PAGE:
2.5 months to go

Spring break was a complete success–my respite from the med school roller-coaster, however brief, was a welcome friend. Gone too soon of course.

I spent my week of no-responsibilities catching up on mundane adult life things–eye doctor, dentist, physical therapy and esthetician appointments. Picking up batteries for the garage door opener. Five loads of laundry. Napping in the middle of the afternoon. Starting and almost finishing a new book. Savoring the very rare opportunity to be ridiculously lazy.

Now we’re back and there are only 2.5 months of 1st year left. It feels like I was just getting ready for my first day of orientation, yet we are 9 months in and we’ve already covered:

  • biochemistry
  • immunology
  • medical statistics and biometrics
  • clinical foundations– including the art of the physical exam and the patient history
  • ultrasound of the major body systems
  • physiology of special senses (smell, sight, hearing),
  • cardiology,
  • respiratory,
  • endocrine,
  • renal,
  • reproductive,
  • GI and
  • hematology
  • histology covering all of the above
  • 1/2 of genetics
  • and anatomy and embryology touching on all of the above

I suppose I have a solid foundation, but mostly I just feel like I have a lot of random knowledge floating around my head that doesn’t quite fit together into actually helping out anyone who’s sick. For example, I know that tetrodotoxin is produced by puffer fish and inhibits action potentials by blocking voltage gated sodium channels—or that pre-term babies should be given cortisol to help produce surfactant–diarrhea causes non-anion gap metabolic acidosis, while diabetic keto acidosis will have an anion gap–or that opioid induced respiratory drive depression is managed by administering narcan. Yes, these are the random odds and ends that come to mind. I have amassed what comes to thousands of pages of preliminary knowledge. It will take the next several years to fill in the details and connect the thousands of small dots, until one day, in my mind will be a beautiful sight–an intricate, complex portrait of the human body and its delicate inner workings.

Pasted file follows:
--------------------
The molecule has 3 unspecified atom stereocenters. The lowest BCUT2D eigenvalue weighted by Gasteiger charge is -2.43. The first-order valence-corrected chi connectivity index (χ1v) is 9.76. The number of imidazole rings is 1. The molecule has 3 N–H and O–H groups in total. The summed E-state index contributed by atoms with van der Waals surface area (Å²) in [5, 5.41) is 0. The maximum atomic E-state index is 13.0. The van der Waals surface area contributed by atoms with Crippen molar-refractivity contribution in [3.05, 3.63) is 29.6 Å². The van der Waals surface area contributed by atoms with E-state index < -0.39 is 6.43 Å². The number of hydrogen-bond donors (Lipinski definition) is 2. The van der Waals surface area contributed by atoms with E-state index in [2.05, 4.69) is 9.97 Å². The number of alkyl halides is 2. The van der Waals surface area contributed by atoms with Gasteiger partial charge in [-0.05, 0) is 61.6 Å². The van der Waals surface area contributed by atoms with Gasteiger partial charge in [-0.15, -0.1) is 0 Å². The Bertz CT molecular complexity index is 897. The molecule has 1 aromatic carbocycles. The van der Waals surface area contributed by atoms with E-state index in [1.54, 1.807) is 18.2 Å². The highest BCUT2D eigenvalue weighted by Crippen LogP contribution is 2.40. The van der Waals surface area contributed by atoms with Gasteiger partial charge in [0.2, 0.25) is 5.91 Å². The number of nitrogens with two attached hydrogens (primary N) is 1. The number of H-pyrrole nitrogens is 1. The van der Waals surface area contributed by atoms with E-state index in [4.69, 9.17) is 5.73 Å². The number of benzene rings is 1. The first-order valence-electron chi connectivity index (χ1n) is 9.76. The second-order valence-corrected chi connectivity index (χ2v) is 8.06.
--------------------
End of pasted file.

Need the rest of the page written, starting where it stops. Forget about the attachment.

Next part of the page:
Sitting here today, I am far from seeing the big picture. I can hardly diagnose a cold. I have however gained a deeper obsession with medicine, the more I learn the more I want to know.

Tomorrow we start neuroscience– the last frontier in our introduction to the basic sciences which will form the basis for everything else we learn in our careers.

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